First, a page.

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    The Phone Saga

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    chris c
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    The Phone Saga

    Post by chris c on Wed Dec 07 2016, 22:49

    OK my old phone finally stopped working after a mere 14 years. It was an Ericsson, made of iron, didn't do much except be a phone but only needed charging about once a week. It used to cost about £400 but I bought mine after it went obsolete for about £70, so £5/year, not bad eh?

    I also bought a Virgin SIM, back in those days Virgin were small and friendly and tried hard.

    They started going south when they stopped using O2 for connectivity and switched to some fly-by-night bunch called EE which have much poorer coverage around these parts.

    There's one big local dead spot on all networks and I've heard tales of people trying to phone someone in the next village being connected via masts in France, Belgium or Holland and having to pay roaming charges.

    They also stopped being contactable except by phone.

    "Hello, my phone's broken. Hello? Hello? Oh bugger, my phone's broken" and when you do get through the call gates you get a very nice Filipina girl who has no knowledge and no ability to actually do anything except read off a script, a bit like this guy



    plus they seem to be making a major bog-up of introducing 4G, and you can't get it on PAYG which I prefer to use because I often don't use the phone much for a long time, then suddenly use it a lot for a while.

    I looked at some guys called TPO but they use 3 for connectivity, the only lot who are worse here than EE. Giffgaff are O2 resellers and remind me very much of how Virgin were 14 years ago, so I ordered me a SIM which arrived the following day (I already got the phone off Amazon <spit>) I'd have been lucky to get a Virgin replacement before Crimble.

    Sooo, all I needed to do was buy some credit and I was back on air.

    Verified By Visa refused to process the transaction. I assumed I'd mistyped my password and tried again and failed again. I changed my password and failed AGAIN.

    Sod this for a game of soldiers, I thought (as you do) and went back downtown to the supermarket to take out some cash (I ran out because I was in the supermarket once already). They buggers had put a stop on my card!

    So I went downtown to the bank today with a cheque in my hand, the first one I'd written for at least three years. Managed to get that cashed at least, and had speaks with the cashier about unblocking my card, which she couldn't do, and she explained that I'd have to ring Visa Security, which as I explained I couldn't do because my old phone was broken and my new one had no credit.

    So I walked back up to the supermarket AGAIN and bought a topup slip with cash.

    Actually the phone sprang into life almost instantly, and fully and properly configured too, which was brilliant.

    Visa Security told me they had detected "suspicious activity" on my card and blocked it as a precaution. Actually they weren't as snotty as I'd expected about unblocking it again, they explained that buying phone credit was a "common fraud" so they made a note that I was now using Giffgaff and that Virgin were no longer on my friends list.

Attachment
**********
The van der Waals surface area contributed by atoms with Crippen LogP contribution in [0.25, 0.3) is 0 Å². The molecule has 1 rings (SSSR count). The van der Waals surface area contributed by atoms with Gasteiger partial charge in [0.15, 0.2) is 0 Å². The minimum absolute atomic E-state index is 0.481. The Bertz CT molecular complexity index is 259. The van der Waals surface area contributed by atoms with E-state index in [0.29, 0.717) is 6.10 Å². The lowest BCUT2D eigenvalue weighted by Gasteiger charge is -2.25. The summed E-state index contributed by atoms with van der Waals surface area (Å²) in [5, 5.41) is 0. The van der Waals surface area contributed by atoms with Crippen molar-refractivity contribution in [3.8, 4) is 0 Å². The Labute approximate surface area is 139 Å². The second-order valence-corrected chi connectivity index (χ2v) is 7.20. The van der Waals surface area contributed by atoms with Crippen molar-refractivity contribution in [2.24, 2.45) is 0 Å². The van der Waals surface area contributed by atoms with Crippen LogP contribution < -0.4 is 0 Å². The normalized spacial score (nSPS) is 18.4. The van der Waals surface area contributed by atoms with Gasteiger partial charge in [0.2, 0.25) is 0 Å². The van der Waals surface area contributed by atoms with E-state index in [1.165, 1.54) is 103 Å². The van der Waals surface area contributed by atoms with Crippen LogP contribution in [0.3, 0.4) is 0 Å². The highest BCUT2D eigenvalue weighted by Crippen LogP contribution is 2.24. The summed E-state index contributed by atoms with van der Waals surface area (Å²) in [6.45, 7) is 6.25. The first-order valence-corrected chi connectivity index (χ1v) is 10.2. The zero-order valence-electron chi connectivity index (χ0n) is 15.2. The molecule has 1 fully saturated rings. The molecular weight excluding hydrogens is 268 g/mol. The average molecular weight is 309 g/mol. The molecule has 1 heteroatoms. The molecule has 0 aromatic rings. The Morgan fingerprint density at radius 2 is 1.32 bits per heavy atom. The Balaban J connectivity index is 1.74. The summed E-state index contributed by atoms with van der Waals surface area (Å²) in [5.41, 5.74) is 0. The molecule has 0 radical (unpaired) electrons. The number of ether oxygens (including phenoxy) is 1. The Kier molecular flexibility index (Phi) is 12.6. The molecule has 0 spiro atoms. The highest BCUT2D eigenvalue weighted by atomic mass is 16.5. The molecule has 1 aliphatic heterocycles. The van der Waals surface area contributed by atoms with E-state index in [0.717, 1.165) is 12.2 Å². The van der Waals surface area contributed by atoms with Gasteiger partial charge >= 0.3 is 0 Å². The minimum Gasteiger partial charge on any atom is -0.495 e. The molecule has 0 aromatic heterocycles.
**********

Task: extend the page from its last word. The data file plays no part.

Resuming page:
Pity they did sod all when I was ACTUALLY the victim of fraud. I have no clue who did it, or more importantly how they did it or where they got my details, but somehow they let someone who did NOT have my card, or my PIN, or my password, buy hundreds of poundsworth of stuff in a town I could eventually prove I'd never been to, mainly because I'd used my card around these parts at around the same time.

    They still wanted to pin it on me though, and especially avoid refunding the money, rather than catch the bastard, but eventually they relented.

    Try dealing with all that AND a gum abscess, just before Christmas.
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    Re: The Phone Saga

    Post by Jan1 on Thu Dec 08 2016, 20:37

    Evil or Very Mad   Evil or Very Mad   Evil or Very Mad

    Sometimes all we want from a phone is to make / receive a call and perhaps nowadays send / receive a text.

    Anything else can be superfluous ... well for me anyway.
    Call me old fashioned - yes I am  Smile

    All the best Jan
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    Re: The Phone Saga

    Post by graham64 on Thu Dec 08 2016, 22:13


    Think I must have spoken to his sister but she works for BT, all I wanted was to book an engineer to check the line she was obviously reading from a script from the few words I could make out  Mad 


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    Re: The Phone Saga

    Post by chris c on Fri Dec 09 2016, 22:41

    Yeah they all do it now. So often there's no email address either. That's why I like the small guys. You ggotta love who I get my internet and landline from (I have an el cheapo landline which has no billing software so you can't make calls and though it will receive them I turned the ringer off)

    http://sod.ms

    You have to love an ISP with that domain. On the rare occasions things go wrong and they aren't sorted automagically you can talk to a genuine human in the UK who can fix stuff, and they have an excellent reputation for giving BT a good kicking when it's (usually) their fault. They may look expensive until you take into account the time and money you don't have to spend talking to barely audible foreigners after you've negotiated an interminable call gate.